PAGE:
Drug dissolution testing and establishing plasma drug levels in humans

Drug dissolution testing and establishing plasma drug levels in humans5

Dissolution testing is a very important tool that determines and help understand the performance and effectiveness of oral solid dosage forms. It is significant for the field of medicine because if a drug has to be effective, it must be released first from the product form, and it should then be allowed to get dissolved in the gastrointestinal fluids. This is the first step that leads to the next important phase, that of the dosage’s absorption into the bloodstream. This points to the fact that dissolution from the dosage form is a major determinant of the rate and extent to which the drug gets absorbed by the body.

Drug dissolution testing is very important during the development of drugs and drug formulations. It helps to determine if the right concentration of the drug reaches the desired or expected locus of action. This makes the investigation of the factors which affect drug absorption into the human blood flow when a drug product is taken orally important.

The usual method of measurement of drug absorption is in vivo, or, the body of a living being such as a human or animal. Time blood plasma concentration profiles of drugs after oral administration constitute an important in vivo parameter. In-vitro investigations are carried out for identifying the parameters involved in drug absorption. These are investigations that are conducted in a controlled and simulated environment that resembles biological conditions closely.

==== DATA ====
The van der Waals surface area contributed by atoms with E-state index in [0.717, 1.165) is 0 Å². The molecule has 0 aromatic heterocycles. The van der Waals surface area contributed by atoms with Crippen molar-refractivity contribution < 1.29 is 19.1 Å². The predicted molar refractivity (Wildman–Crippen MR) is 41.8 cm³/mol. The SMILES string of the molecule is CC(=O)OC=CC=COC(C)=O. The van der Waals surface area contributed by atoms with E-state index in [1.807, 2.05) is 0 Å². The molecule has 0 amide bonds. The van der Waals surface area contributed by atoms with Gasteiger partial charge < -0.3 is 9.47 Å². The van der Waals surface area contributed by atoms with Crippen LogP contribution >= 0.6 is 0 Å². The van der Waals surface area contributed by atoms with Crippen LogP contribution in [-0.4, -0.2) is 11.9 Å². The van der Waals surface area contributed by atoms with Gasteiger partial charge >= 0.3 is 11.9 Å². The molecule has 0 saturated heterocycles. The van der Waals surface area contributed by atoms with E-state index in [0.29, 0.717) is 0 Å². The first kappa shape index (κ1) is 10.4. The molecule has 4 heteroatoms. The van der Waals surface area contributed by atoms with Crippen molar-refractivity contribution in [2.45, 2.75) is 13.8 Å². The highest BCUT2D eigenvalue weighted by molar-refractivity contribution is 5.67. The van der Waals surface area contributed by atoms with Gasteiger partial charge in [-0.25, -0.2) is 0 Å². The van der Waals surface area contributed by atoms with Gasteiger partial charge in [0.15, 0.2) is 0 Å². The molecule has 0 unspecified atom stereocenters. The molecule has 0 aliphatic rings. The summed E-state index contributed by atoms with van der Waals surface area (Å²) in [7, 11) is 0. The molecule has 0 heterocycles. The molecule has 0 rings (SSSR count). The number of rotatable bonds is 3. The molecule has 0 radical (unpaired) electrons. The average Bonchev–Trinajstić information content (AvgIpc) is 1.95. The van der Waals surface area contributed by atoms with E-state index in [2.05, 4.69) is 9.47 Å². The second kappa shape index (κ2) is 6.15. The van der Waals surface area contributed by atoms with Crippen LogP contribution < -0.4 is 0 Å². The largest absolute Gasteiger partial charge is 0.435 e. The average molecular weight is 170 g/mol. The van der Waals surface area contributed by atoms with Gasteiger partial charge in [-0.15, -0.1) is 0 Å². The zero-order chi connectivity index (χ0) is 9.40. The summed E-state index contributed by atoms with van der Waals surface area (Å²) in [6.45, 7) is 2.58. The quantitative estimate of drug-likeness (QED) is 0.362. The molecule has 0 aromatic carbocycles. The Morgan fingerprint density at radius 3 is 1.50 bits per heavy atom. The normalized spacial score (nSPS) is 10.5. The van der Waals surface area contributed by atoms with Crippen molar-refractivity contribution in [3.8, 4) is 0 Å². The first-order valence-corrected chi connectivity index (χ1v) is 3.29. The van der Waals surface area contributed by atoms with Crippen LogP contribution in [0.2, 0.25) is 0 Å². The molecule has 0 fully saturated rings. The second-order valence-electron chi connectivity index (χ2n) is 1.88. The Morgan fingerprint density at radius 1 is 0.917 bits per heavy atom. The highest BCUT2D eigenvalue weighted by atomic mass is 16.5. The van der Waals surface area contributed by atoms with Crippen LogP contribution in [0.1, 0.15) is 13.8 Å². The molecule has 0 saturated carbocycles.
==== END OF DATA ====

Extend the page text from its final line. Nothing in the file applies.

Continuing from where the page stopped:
Thorough learning of drug dissolution

Drug dissolution testing and establishing plasma drug levels in humans

An important seminar from GlobalCompliancePanel, a leading provider of professional trainings for all the areas of regulatory compliance, will offer valuable learning on all the aspects of drug dissolution testing and explain the ways of establishing plasma drug levels in humans.

At this two-day seminar, Dr. Saeed Qureshi, who has worked as a research scientist with Health Canada and is an internationally known expert on the subject whose expertise spans the areas of drug dissolution testing, pharmacokinetics, biopharmaceutics and analytical chemistry as related to animal and human studies for developing and evaluating pharmaceutical products; will be the Director.

In order to gain the benefit of learning from this world-renowned expert, please enroll for this seminar by visiting Drug dissolution testing and establishing plasma drug levels in humans. This course has been pre-approved by RAPS as eligible for up to 12 credits towards a participant’s RAC recertification upon full completion.

All aspects of drug dissolution and establishing plasma drug levels

Drug dissolution testing and establishing plasma drug levels in humans1

This seminar will provide its participants a unique opportunity to learn scientifically valid drug dissolution testing and establishing plasma drug levels. Lab personnel take several approaches to conduct dissolution testing using different apparatuses and methods. This makes section of an appropriate apparatus and method confusing and challenging. Dr. Qureshi will offer relevant pharmacokinetics and physiological background that is aimed at making this choice easier and intuitive. He will use simple and clear language in helping participants understand how to select or develop a dissolution method. He will describe the theoretical aspect of the drug dissolution testing, including method development, in detail. He will explain the pros and cons of different approaches.